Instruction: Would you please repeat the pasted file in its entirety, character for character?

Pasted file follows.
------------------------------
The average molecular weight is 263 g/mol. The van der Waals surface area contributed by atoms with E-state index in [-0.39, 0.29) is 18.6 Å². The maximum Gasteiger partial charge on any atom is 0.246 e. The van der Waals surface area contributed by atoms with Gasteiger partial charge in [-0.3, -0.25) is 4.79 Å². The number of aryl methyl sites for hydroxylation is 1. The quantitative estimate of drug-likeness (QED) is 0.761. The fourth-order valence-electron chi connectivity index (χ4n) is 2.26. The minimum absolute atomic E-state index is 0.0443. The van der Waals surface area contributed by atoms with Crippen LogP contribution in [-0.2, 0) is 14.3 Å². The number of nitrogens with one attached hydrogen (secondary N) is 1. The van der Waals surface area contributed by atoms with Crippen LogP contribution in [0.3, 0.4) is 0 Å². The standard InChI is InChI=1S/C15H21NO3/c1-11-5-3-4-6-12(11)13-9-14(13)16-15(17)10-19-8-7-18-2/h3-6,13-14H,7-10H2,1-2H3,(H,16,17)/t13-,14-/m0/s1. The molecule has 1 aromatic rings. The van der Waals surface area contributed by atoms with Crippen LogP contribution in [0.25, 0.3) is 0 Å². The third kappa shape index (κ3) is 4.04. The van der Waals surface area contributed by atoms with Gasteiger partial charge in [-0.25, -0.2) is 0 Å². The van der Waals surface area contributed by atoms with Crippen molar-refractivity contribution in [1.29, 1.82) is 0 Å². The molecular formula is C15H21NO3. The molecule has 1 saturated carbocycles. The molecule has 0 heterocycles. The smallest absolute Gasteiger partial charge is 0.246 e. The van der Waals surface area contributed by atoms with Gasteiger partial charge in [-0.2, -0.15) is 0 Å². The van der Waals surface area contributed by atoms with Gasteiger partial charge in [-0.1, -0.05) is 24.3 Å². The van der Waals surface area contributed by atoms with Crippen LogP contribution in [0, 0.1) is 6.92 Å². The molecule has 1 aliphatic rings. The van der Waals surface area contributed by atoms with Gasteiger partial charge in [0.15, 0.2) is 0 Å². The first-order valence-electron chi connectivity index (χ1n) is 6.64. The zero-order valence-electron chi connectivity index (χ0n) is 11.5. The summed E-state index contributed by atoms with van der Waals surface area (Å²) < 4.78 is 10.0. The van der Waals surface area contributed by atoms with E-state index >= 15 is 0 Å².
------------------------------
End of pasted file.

The average molecular weight is 263 g/mol. The van der Waals surface area contributed by atoms with E-state index in [-0.39, 0.29) is 18.6 Å². The maximum Gasteiger partial charge on any atom is 0.246 e. The van der Waals surface area contributed by atoms with Gasteiger partial charge in [-0.3, -0.25) is 4.79 Å². The number of aryl methyl sites for hydroxylation is 1. The quantitative estimate of drug-likeness (QED) is 0.761. The fourth-order valence-electron chi connectivity index (χ4n) is 2.26. The minimum absolute atomic E-state index is 0.0443. The van der Waals surface area contributed by atoms with Crippen LogP contribution in [-0.2, 0) is 14.3 Å². The number of nitrogens with one attached hydrogen (secondary N) is 1. The van der Waals surface area contributed by atoms with Crippen LogP contribution in [0.3, 0.4) is 0 Å². The standard InChI is InChI=1S/C15H21NO3/c1-11-5-3-4-6-12(11)13-9-14(13)16-15(17)10-19-8-7-18-2/h3-6,13-14H,7-10H2,1-2H3,(H,16,17)/t13-,14-/m0/s1. The molecule has 1 aromatic rings. The van der Waals surface area contributed by atoms with Crippen LogP contribution in [0.25, 0.3) is 0 Å². The third kappa shape index (κ3) is 4.04. The van der Waals surface area contributed by atoms with Gasteiger partial charge in [-0.25, -0.2) is 0 Å². The van der Waals surface area contributed by atoms with Crippen molar-refractivity contribution in [1.29, 1.82) is 0 Å². The molecular formula is C15H21NO3. The molecule has 1 saturated carbocycles. The molecule has 0 heterocycles. The smallest absolute Gasteiger partial charge is 0.246 e. The van der Waals surface area contributed by atoms with Gasteiger partial charge in [-0.2, -0.15) is 0 Å². The van der Waals surface area contributed by atoms with Gasteiger partial charge in [-0.1, -0.05) is 24.3 Å². The van der Waals surface area contributed by atoms with Crippen LogP contribution in [0, 0.1) is 6.92 Å². The molecule has 1 aliphatic rings. The van der Waals surface area contributed by atoms with Gasteiger partial charge in [0.15, 0.2) is 0 Å². The first-order valence-electron chi connectivity index (χ1n) is 6.64. The zero-order valence-electron chi connectivity index (χ0n) is 11.5. The summed E-state index contributed by atoms with van der Waals surface area (Å²) < 4.78 is 10.0. The van der Waals surface area contributed by atoms with E-state index >= 15 is 0 Å².